if you don’t have a robot it’s hard to see if your Arduino program works. As far as we know, there’s no Arduino or mBot simulator to allow students to experiment without having hardware
This project is to create an MBot emulator which runs actual Arduino code (without having an Arduino), including emulating the upload process from the Arduino IDE, and then allows the student to both test, debug and then watch the MBot drive around.
This will not require 3D rendering. What is needed is a birds-eye view looking down onto the mBot. It will require some degree of ‘real world’ simulation, some assumptions about the friction of the surface, the fact that motors drive at different speeds, and so on.
This project too starts with googling and looking through github and then doing some experimentation). There might be parts of this already developed that can be used for building blocks.
When writing software for the mBot, we use one of several libraries provided by mBot to control the motors and read the sensors. The libraries provide a series of functions with specific names and paramters (the “api”)
We can write an alternative library, with the same api, but that don’t control a real robot but instead read and write information from a simulator.
Imagine a 2D game where you look down on a world. That world is in two dimensions and there are characters on the field. Lets say that one of those is an image of an mBot as viewed from above. This can be done with very simple graphics as there’s no need for 3d rendering. That robot is located in a specific x,y coordinate on the field. There are simulated obstacles around the robot, which also have specific locations and dimensions.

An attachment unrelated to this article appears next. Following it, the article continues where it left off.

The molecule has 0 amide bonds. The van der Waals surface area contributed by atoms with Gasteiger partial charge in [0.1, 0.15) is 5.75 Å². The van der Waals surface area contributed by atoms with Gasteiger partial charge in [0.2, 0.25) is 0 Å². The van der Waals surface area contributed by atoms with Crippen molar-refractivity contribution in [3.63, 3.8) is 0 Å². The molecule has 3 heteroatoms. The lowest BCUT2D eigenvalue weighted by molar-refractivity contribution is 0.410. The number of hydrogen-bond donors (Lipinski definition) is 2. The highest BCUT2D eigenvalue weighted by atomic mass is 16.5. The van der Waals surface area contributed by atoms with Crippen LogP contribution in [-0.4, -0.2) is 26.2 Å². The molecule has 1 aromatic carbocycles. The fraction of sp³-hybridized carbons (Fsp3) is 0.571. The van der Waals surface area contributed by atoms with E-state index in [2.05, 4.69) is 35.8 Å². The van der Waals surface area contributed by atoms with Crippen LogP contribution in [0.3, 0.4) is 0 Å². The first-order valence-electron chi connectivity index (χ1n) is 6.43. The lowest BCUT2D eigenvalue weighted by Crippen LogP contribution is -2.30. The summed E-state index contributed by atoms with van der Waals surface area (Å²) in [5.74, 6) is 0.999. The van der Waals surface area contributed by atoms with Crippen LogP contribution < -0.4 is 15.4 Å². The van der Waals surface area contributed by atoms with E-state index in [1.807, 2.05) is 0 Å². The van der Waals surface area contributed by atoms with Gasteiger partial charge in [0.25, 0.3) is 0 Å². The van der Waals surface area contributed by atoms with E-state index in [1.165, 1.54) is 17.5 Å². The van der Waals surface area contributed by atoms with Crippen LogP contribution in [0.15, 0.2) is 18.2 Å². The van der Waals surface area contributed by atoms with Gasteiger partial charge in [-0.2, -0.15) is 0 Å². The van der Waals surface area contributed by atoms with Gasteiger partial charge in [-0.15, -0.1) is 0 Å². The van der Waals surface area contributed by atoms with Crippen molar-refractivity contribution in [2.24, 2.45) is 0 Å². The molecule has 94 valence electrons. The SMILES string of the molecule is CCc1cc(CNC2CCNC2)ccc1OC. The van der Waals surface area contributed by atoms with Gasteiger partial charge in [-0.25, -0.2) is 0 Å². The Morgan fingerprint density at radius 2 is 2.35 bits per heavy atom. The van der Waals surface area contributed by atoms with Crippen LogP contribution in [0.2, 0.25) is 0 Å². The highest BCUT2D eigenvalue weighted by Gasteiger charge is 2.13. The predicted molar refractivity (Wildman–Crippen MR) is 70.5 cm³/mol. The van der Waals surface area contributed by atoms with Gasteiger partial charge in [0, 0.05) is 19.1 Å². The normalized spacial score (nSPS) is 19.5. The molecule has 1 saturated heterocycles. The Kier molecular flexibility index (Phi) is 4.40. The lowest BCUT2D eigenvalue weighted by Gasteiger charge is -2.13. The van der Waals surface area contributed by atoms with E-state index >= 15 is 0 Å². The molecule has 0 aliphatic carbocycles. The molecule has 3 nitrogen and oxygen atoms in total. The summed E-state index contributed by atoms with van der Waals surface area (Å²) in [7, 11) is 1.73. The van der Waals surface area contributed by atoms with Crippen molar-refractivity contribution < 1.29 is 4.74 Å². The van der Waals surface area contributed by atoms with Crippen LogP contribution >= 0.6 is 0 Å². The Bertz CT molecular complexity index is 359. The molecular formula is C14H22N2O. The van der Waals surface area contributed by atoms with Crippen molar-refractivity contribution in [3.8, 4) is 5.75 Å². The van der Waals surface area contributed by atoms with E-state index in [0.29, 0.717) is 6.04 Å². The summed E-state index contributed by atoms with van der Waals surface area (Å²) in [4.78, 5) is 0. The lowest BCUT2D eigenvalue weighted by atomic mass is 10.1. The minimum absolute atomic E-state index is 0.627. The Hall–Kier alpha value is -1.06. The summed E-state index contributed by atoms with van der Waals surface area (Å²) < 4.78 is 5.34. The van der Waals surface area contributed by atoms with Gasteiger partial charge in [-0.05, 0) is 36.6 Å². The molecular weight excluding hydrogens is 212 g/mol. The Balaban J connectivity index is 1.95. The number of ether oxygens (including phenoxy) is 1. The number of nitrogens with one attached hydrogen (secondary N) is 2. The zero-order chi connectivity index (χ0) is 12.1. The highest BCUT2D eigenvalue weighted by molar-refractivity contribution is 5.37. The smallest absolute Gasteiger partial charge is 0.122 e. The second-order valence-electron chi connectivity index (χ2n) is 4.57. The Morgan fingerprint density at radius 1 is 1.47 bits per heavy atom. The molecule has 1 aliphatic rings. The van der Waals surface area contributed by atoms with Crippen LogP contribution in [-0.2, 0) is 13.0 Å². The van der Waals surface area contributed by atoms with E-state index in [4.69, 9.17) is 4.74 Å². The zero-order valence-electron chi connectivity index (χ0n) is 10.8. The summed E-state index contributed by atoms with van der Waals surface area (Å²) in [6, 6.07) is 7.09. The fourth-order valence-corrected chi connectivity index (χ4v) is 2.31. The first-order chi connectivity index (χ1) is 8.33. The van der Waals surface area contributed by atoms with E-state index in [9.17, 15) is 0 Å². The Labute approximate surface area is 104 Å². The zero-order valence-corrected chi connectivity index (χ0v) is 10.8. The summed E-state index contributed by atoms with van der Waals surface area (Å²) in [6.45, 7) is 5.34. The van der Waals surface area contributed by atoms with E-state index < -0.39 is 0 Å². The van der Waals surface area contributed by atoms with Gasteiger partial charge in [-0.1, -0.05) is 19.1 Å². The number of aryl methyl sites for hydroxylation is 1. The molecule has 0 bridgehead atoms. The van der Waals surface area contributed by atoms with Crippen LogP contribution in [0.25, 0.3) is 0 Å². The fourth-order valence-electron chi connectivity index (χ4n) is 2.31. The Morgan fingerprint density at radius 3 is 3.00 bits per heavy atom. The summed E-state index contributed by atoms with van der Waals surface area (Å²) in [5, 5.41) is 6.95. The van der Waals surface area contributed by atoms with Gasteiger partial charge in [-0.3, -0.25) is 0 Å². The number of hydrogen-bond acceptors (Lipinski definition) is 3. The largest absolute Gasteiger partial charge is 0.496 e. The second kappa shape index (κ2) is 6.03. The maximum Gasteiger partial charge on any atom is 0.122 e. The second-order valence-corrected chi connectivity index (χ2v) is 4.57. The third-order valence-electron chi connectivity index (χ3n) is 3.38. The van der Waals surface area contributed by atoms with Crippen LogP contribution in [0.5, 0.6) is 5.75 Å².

Now: connect the two. When the alternative library reads a simulated sensor, the data returned comes from information from the simulated world. And when it asks for a motor to run, that again sends information to the simulated world, causing the simulated robot to move.
What if we generalize that API so it’s not tied to the mBot specifically. We invent an abstraction (like a Java Interface) for the robot, the motors, the sensors etc. And we build that library in such a way as there can be multiple “implementations”, one for the mBot (usingn the mBot supplied libraries), one for the simulation (using the library we just wrote) and possibly in the future, for a different robot.
This would be the beginning of the Project: Arduino rtos.